Your nerves are more important than you probably even realize.
They carry sensations to your brain so that, in turn, your brain can send commands back to your organs and muscles. Without them you wouldn’t be able to experience basic things like the softness of a puppy’s fur or the sun’s warmth on a pleasant spring or summer day.
Indeed, everything you do and feel depends on the healthy functioning of this vital system.
And, unfortunately, your nerves are extremely delicate – everything from disease to poor diet can negatively affect them, especially the peripheral nerves found in your feet. What’s more, if left untreated, nerve damage can become permanent.
But whenever part of this critical structure has been damaged (what is known as peripheral neuropathy), our foot and ankle experts at Kalamazoo Podiatry can successfully diagnose the problem and provide an effective treatment plan to help manage – if not altogether eradicate – this dangerous condition.
Symptoms of Peripheral Neuropathy
In short, peripheral neuropathy is a condition where damaged peripheral nerves are no longer able to do their job as intended – and that can cause either pain or lack of feeling (numbness).
Symptoms often vary depending on the location, severity and the type of nerves that are being affected. Some of the most common signs of peripheral neuropathy are:
- Burning or tingling sensations
- Cramping or muscle tightness
- Nerve pain
Numbness is, in fact, the most concerning of all peripheral neuropathy symptoms – though you may be happy to be rid of pain, lacking sensation in your feet means that you are much more likely to develop serious wounds and injuries. After all, if you can’t feel your feet, then how are you supposed to keep them safe from threatening objects and environments?
What’s worse – these wounds can then easily lead to dangerous situations, like gangrene, ulcers and even amputation. This is especially true if you live with diabetes (something that is closely associated with this nerve condition).
Causes of Peripheral Neuropathy
There are many factors that can cause peripheral neuropathy. We already mentioned the strong correlation between this condition and diabetes – heightened blood sugar levels and nerve swelling can easily result in damage to the nerves.
However, there are some other causes to take into consideration:
- Kidney problems
- Vitamin deficiency
- Exposure to toxins and heavy metals (mercury, lead, arsenic, etc.)
- Infectious and inflammatory diseases (like HIV or Guillain-Barré Syndrome)
Sometimes, the root cause of nerve damage is unknown, and these are categorized as idiopathic.
Treating and Preventing Peripheral Neuropathy
The key for successful treatment is addressing the condition at its early stages. If you are experiencing any of the aforementioned symptoms in a foot or ankle, make sure you schedule a visit to our Kalamazoo office immediately – we will evaluate your situation so that we can determine an accurate diagnosis and provide the most beneficial methods of treatment available for your specific case.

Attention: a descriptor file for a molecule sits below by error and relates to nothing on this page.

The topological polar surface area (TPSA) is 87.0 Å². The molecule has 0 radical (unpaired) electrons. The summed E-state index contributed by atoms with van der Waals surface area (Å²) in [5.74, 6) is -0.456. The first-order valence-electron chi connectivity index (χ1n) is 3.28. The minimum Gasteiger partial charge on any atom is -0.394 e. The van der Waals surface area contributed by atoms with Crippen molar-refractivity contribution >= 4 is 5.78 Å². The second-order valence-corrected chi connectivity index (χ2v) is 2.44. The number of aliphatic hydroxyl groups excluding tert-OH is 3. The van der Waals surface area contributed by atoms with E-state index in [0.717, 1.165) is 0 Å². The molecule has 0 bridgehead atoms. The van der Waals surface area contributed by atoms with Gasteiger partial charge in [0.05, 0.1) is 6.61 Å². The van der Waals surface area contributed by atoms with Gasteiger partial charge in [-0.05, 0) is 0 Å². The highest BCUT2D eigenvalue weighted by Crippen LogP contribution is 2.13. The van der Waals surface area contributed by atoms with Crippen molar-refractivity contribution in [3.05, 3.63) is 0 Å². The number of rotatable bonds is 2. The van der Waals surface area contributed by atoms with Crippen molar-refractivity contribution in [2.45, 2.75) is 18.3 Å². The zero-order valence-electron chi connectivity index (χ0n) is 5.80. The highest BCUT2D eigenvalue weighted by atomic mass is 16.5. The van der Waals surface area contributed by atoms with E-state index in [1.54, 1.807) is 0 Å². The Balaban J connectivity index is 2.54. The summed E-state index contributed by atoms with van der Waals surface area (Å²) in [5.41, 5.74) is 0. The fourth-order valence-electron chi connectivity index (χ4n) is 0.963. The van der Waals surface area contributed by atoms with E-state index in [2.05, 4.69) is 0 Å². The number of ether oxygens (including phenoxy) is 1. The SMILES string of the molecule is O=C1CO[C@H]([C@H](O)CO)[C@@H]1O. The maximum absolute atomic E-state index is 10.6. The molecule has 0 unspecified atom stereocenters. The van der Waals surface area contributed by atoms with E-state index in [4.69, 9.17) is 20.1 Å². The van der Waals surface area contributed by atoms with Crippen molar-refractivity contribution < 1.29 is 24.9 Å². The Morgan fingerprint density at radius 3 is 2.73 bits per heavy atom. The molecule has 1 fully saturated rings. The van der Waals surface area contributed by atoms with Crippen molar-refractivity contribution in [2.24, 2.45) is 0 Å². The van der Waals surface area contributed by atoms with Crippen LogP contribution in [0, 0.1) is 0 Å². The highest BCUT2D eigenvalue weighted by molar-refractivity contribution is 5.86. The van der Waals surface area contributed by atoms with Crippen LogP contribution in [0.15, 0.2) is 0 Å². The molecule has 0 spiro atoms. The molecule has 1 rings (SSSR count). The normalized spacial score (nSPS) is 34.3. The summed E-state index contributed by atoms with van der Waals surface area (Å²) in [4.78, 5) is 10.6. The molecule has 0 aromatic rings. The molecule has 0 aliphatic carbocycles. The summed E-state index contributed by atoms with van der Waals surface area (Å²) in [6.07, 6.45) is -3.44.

On top of medical treatments, we will also recommend that you make some improvements to your lifestyle, such as:
- Getting regular exercise
- Examining your feet for injuries every day
- Always wearing proper shoes for your activities
- Changing your diet and keeping your glucose under control
- Getting regular checkups with your podiatrist – especially, if you have diabetes
These easy methods can make the difference between living a healthy life and losing a limb.
So, if you start feeling sensations of tingling, pins-and-needles, burning, general pain, or lack of feeling in your feet, please contact us right away and let us help you avoid more serious complications.
Let Us Help You Today!
When you address peripheral neuropathy during its early stages, the damage may be completely reversed through both modifications in your lifestyle and medical treatment – changing some daily habits and getting the proper care you need can help you recover most of your nerve function or, at the very least, avoid any serious complications.
Contact our Kalamazoo Podiatry office if you need any additional information, or if you would like to schedule an appointment by calling (269) 373-1019. You can also request your consultation with us online via our handy request form.
More serious cases of tendinitis may require immobilization (via a cast, walking boot, brace, etc.) or, rarely, a surgical repair.
Don’t allow your tendinitis to continue slowing you down—or worsen into a severe tendon rupture! If home care isn’t working, give us a call so we can help. You can schedule with Kalamazoo Podiatry by calling (269) 373-1019. You can also request an appointment online.